There’s a widely held assumption that women are less comfortable than men with promoting themselves and their skills – a premise we put to the test during our everywomanNetwork webinar ‘Building Your Relationships’.
Only 4% of members we polled said they proactively publicise their achievements. By contrast, 17% trust in managers and colleagues to sing their praises, while a vast majority of 70% hope the great work they do will speak for itself and
they’ll be rewarded accordingly.
A dangerous strategy, says everywomanNetwork associate Sara Parsons, who cautions against leaving your career advancement to the chance of others understanding your capabilities and spreading the word.
Pushing ourselves forward isn’t all about the big talk; it is, says Sara, author of our popular workbook ‘Promoting Yourself’, as much about the
relationships we pursue and foster. After all, how can we expect word-of-mouth promotion if we’re not actively communicating with decision makers?
Get started with promoting yourself by building up your working relationships using our four-point strategy.
1. Analyse your network and identify any ‘career stakeholder’ gaps which need filling.
Take a piece of paper and brainstorm a list of all the people you interact with at work, from the colleagues you’re in regular communication with to the CEO you share
the lift with once in a while. Now think about the types of stakeholders who might be instrumental in elevating your profile and advancing your career. A manger from another team? Someone in HR? Your boss’s boss? An industry specialist?
A recruitment agent? Now compare your two lists side by side. Can you identify the gaps that could hold you back? If you discover multiple gaps and an exhaustive list of new connections emerges, prioritise one or two to focus on and
build up from there.
Once you know which relationships you’re lacking, think about how you can begin to form them. Can you ask
connections to make introductions? Are there any projects or initiatives you can get involved in which will give you
access to a wider network? Can you reach out to those on the outskirts of your circle?
2. Think about the status of your key relationships
You’ve worked out your career stakeholders and you’re beginning to make connections. Now think about the status of your key relationships.
Do the stakeholders in your career advancement know enough about you and your aspirations? It’s surprising, says Sara Parsons, how many of us expect managers and decision-makers to put us forward for promotions, when we’ve never
expressed an interest in a particular career path or even made it known we’re considering a step up. Do your career stakeholders really understand your current role or what projects you’re working on?
When it comes to knowing what our career stakeholders think of us, it can be ‘finger in the air’ stuff for even the most astute (the majority of our poll-takers admit to being aware of our workplace reputations only half the time). Take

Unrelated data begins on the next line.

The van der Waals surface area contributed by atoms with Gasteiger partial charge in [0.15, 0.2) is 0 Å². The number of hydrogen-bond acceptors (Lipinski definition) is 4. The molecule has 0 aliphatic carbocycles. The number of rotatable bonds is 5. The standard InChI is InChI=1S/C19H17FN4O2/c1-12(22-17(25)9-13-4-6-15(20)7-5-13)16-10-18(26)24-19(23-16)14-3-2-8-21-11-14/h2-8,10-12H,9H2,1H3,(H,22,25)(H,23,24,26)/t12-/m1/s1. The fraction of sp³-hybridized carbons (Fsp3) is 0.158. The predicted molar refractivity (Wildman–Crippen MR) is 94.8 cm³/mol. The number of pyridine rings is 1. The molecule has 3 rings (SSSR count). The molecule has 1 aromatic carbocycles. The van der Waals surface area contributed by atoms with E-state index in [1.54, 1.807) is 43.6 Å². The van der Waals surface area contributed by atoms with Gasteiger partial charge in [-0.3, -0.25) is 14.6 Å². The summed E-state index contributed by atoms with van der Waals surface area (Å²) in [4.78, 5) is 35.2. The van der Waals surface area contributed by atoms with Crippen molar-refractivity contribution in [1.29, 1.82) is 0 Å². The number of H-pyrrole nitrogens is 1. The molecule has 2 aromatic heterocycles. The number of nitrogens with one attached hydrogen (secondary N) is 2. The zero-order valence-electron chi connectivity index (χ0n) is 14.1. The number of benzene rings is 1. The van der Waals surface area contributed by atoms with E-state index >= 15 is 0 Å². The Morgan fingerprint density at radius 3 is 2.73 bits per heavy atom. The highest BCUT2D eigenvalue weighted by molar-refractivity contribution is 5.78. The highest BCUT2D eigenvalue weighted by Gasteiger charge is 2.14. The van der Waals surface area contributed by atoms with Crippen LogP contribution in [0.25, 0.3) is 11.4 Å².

some time to understand your strengths and once you have these nailed down, start to think about your public profile and how it corresponds. If
delivering perfect pitches is essential to getting the job you want, for example, consider if your career stakeholders know that you’re particularly adept in this area.
3. You’ve started building relationships; now take them to a deeper level
Often, says Sara Parsons, we overlook the less obvious opportunities to expand our network of career stakeholders. Have you
turned down a lunch invitation or a catch up over coffee because you thought the person was ‘just being nice’? When the CEO asks how you are, do you take the opportunity to tell him or her about a recent success or a project you’re
working on that excites you?
Fostering relationships doesn’t have to be contrived or time-consuming; it can be as simple as sharing with someone a web link to something relevant and interesting to them, or putting in a call every six months just to catch up. The
old adage of ‘being interested to be interesting’ holds true when it comes to relationship building, says Sara. Ask questions, take a genuine interest, listen attentively, and offer support where you can. Creating a two-way relationship
is where you need to be before you can comfortably pick up the phone and ask someone to recommend you for an opportunity.
4. Pay it forward
If you’ve grown a supportive network of career stakeholders who understand your work, know your goals, and can advocate on your behalf, congratulations! You may already be reaping the rewards of wider-recognition, a supportive group of
peers who understand your ambitions, or even a job promotion.
So perhaps it’s time to study your own role as ‘promoter’ within your network. What types of people might consider you a stakeholder in their
career advancement? Do you know enough about them, their strengths and ambitions? Could you reach out and help in any way? Think about how important the
feedback of others has been in your own development and consider how often you give useful feedback to others. As well as the satisfaction of
helping another along the way, you’ll cement your position as an influencer and great relationship-manager.